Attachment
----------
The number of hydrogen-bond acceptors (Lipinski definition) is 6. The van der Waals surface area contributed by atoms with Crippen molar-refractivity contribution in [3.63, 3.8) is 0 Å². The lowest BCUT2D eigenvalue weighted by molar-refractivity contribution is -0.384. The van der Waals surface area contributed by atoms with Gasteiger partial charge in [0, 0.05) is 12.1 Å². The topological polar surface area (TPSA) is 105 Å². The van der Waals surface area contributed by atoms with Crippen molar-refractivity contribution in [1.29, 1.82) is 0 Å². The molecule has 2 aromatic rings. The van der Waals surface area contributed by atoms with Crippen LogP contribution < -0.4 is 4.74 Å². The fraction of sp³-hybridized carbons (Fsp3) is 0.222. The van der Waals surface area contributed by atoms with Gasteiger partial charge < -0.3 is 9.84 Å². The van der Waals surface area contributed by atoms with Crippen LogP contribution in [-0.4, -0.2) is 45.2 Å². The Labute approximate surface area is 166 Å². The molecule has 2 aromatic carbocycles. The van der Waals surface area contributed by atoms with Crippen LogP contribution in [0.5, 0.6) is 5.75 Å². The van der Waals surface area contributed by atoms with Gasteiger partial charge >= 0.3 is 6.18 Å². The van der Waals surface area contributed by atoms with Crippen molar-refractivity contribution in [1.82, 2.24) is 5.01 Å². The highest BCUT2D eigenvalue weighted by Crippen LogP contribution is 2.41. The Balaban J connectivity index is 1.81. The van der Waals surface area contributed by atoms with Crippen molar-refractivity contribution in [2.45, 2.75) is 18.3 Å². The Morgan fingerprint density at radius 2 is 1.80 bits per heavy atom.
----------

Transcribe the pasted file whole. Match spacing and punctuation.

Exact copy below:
The number of hydrogen-bond acceptors (Lipinski definition) is 6. The van der Waals surface area contributed by atoms with Crippen molar-refractivity contribution in [3.63, 3.8) is 0 Å². The lowest BCUT2D eigenvalue weighted by molar-refractivity contribution is -0.384. The van der Waals surface area contributed by atoms with Gasteiger partial charge in [0, 0.05) is 12.1 Å². The topological polar surface area (TPSA) is 105 Å². The van der Waals surface area contributed by atoms with Crippen molar-refractivity contribution in [1.29, 1.82) is 0 Å². The molecule has 2 aromatic rings. The van der Waals surface area contributed by atoms with Crippen LogP contribution < -0.4 is 4.74 Å². The fraction of sp³-hybridized carbons (Fsp3) is 0.222. The van der Waals surface area contributed by atoms with Gasteiger partial charge < -0.3 is 9.84 Å². The van der Waals surface area contributed by atoms with Crippen LogP contribution in [-0.4, -0.2) is 45.2 Å². The Labute approximate surface area is 166 Å². The molecule has 2 aromatic carbocycles. The van der Waals surface area contributed by atoms with Crippen LogP contribution in [0.5, 0.6) is 5.75 Å². The van der Waals surface area contributed by atoms with Gasteiger partial charge >= 0.3 is 6.18 Å². The van der Waals surface area contributed by atoms with Crippen molar-refractivity contribution in [1.82, 2.24) is 5.01 Å². The highest BCUT2D eigenvalue weighted by Crippen LogP contribution is 2.41. The Balaban J connectivity index is 1.81. The van der Waals surface area contributed by atoms with Crippen molar-refractivity contribution in [2.45, 2.75) is 18.3 Å². The Morgan fingerprint density at radius 2 is 1.80 bits per heavy atom.